Does Pineapple Induce Labor?

Reviewed on 6/11/2021
does pineapple induce labor
Some people swear by eating pineapples to induce labor. But does it work?

In most pregnancies, women will go into labor on their own after 40 weeks. But if you are past 40 weeks, it may be tempting to consider natural methods to increase your chances of going into labor. Some people swear by eating pineapples. But does it work?

Pineapple is thought to work because it contains an enzyme called bromelain, which breaks down proteins in tissue and may soften the cervix or encourage it to loosen.

However, there is no concrete scientific evidence to prove that eating pineapples can induce labor. You should always check with your doctor before trying any natural remedies.

When should labor be induced?

Labor can be induced using medication or other methods if necessary, in the hospital. About 25% of women will need to be induced. Reasons for this include:

When should labor not be induced?

Labor should not be induced if one of following medical conditions is present:

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What are the complications of labor induction?

Some of the complications of labor induction include:

  • Fetal distress: The medications used to induce labor can cause excessive contractions, which can reduce the baby's oxygen supply and lower the baby's heart rate, leading to fetal distress. This can be managed with tocolytic (anti-contraction) agents.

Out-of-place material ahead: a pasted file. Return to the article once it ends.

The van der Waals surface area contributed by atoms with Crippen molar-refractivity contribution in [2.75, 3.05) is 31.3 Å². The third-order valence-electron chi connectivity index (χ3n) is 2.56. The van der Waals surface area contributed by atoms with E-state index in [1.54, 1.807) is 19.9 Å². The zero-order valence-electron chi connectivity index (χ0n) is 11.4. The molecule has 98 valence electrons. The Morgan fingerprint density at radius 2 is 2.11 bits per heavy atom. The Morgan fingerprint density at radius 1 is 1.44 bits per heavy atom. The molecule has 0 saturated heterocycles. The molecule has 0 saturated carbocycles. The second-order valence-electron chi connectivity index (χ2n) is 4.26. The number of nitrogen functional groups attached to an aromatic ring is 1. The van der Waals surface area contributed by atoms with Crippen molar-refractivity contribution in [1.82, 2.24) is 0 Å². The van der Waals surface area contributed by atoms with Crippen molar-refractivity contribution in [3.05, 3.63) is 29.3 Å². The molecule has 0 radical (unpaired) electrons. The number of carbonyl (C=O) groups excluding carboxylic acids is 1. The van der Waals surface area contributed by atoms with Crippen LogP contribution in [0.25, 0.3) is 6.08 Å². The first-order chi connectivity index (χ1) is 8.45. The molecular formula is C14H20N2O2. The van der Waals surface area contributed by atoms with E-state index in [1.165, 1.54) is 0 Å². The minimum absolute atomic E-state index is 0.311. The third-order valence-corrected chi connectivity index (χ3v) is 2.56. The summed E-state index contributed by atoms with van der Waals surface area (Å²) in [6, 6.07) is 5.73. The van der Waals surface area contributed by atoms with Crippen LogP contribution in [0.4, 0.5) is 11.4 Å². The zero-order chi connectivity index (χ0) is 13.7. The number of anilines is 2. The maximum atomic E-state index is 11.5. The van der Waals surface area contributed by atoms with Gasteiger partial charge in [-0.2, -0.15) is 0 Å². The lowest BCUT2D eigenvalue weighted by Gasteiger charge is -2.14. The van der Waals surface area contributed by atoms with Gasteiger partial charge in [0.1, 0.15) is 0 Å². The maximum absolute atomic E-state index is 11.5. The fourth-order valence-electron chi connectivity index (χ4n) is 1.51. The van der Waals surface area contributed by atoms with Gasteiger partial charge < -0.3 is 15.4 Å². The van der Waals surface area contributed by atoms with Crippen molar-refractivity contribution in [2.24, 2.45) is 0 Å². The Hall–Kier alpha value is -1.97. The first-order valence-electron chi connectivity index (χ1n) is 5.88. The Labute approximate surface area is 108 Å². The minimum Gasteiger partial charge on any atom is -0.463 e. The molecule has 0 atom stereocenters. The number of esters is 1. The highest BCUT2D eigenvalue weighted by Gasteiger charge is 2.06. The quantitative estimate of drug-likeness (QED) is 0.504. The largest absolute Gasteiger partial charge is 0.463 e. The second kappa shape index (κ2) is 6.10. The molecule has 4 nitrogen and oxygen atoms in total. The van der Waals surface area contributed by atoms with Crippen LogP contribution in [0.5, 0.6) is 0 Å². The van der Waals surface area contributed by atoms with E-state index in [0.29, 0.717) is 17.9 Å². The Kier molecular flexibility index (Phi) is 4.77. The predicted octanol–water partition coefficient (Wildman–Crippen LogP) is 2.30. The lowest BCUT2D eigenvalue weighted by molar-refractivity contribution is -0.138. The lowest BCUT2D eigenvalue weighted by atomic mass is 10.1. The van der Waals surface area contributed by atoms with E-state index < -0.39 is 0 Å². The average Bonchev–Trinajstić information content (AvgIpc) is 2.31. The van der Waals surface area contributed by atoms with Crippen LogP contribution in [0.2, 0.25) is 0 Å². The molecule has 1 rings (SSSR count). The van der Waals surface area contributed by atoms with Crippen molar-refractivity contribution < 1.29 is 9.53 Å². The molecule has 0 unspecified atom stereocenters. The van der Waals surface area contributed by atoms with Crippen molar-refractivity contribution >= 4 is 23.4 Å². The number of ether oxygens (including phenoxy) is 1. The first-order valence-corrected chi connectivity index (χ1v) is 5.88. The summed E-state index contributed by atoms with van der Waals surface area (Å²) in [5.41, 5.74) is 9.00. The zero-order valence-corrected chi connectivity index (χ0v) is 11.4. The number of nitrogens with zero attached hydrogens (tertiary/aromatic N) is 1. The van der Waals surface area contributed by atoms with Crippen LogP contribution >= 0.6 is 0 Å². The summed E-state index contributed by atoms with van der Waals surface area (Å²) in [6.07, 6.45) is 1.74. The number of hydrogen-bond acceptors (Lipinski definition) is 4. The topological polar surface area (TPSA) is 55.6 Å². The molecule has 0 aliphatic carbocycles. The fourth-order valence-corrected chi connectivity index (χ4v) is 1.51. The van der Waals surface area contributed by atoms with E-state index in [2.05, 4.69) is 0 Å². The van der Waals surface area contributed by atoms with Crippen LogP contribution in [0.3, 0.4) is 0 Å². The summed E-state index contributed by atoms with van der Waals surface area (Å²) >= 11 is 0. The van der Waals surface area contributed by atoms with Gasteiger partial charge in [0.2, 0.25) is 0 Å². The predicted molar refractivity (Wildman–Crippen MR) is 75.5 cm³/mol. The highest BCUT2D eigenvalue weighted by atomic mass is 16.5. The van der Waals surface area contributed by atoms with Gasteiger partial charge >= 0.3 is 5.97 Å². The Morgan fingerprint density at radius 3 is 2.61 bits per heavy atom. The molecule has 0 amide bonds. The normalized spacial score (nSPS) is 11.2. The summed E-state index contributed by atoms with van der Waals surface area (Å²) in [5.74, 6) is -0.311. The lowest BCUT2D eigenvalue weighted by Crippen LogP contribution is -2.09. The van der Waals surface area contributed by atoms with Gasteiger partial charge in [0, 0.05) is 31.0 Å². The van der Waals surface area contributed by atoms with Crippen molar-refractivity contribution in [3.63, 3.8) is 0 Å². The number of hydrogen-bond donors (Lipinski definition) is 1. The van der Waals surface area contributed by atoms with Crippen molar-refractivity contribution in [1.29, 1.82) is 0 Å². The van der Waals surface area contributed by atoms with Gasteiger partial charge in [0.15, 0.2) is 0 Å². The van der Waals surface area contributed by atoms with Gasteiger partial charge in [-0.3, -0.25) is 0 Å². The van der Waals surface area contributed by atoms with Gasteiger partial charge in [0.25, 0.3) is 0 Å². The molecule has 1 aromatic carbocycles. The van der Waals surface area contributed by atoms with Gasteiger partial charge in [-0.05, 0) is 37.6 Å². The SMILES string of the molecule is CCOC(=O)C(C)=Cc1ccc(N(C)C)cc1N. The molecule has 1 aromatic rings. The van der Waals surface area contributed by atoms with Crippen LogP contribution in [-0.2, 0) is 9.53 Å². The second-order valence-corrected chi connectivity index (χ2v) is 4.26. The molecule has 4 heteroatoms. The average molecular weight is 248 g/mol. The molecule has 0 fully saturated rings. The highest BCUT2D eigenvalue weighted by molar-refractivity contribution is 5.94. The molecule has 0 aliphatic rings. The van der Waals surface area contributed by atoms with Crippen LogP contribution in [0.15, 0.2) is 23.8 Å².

• Pain: Induced labor may cause more intense contractions, which is often very painful. Often epidural analgesia is needed.
  • Infection: Some induction methods, such as rupturing of membranes, increase the risk of infection to both mother and baby.
  • Umbilical cord prolapse: Amniotomy may cause the umbilical cord to slip into the vagina before the baby.
  • Excessive bleeding: When uterine muscles do not contract properly after childbirth (uterine atony), excessive bleeding can occur.
  • Uterine rupture (rare): Uterus tears may open along the scar line of a previous cesarean delivery or major uterine surgery.
  • Increased rate of further intervention: Risk of emergency cesarean delivery and instrumental deliveries increase.
  • Failed induction (15% chance): Another cycle of prostaglandins or cesarean delivery may be required.

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References
Vrees RA. Induction of Labor. Medscape. https://emedicine.medscape.com/article/2500091-overview

Barclay L. Guidelines on Labor Induction Revised. Medscape. https://www.medscape.com/viewarticle/706359

World Health Organization. WHO Recommendations for Induction of Labour. https://apps.who.int/iris/bitstream/handle/10665/44531/9789241501156_eng.pdf?sequence=1

Galal M, Symonds I, Murray H, Petraglia F, Smith R. Postterm pregnancy. Facts Views Vis Obgyn. 2012;4(3):175-187. https://www.ncbi.nlm.nih.gov/pmc/articles/PMC3991404/

Cleveland Clinic. What Natural Ways to Induce Labor Actually Work? https://health.clevelandclinic.org/what-natural-ways-to-induce-labor-actually-work/

Kids Health. Inducing Labor. https://kidshealth.org/en/parents/inductions.html

Westmead Hospital. Natural Ways to Bring on Labour. https://www.wslhd.health.nsw.gov.au/ArticleDocuments/1346/Natural%20ways%20to%20bring%20on%20labour%20v3%20AB%20June%202019.pdf.aspx

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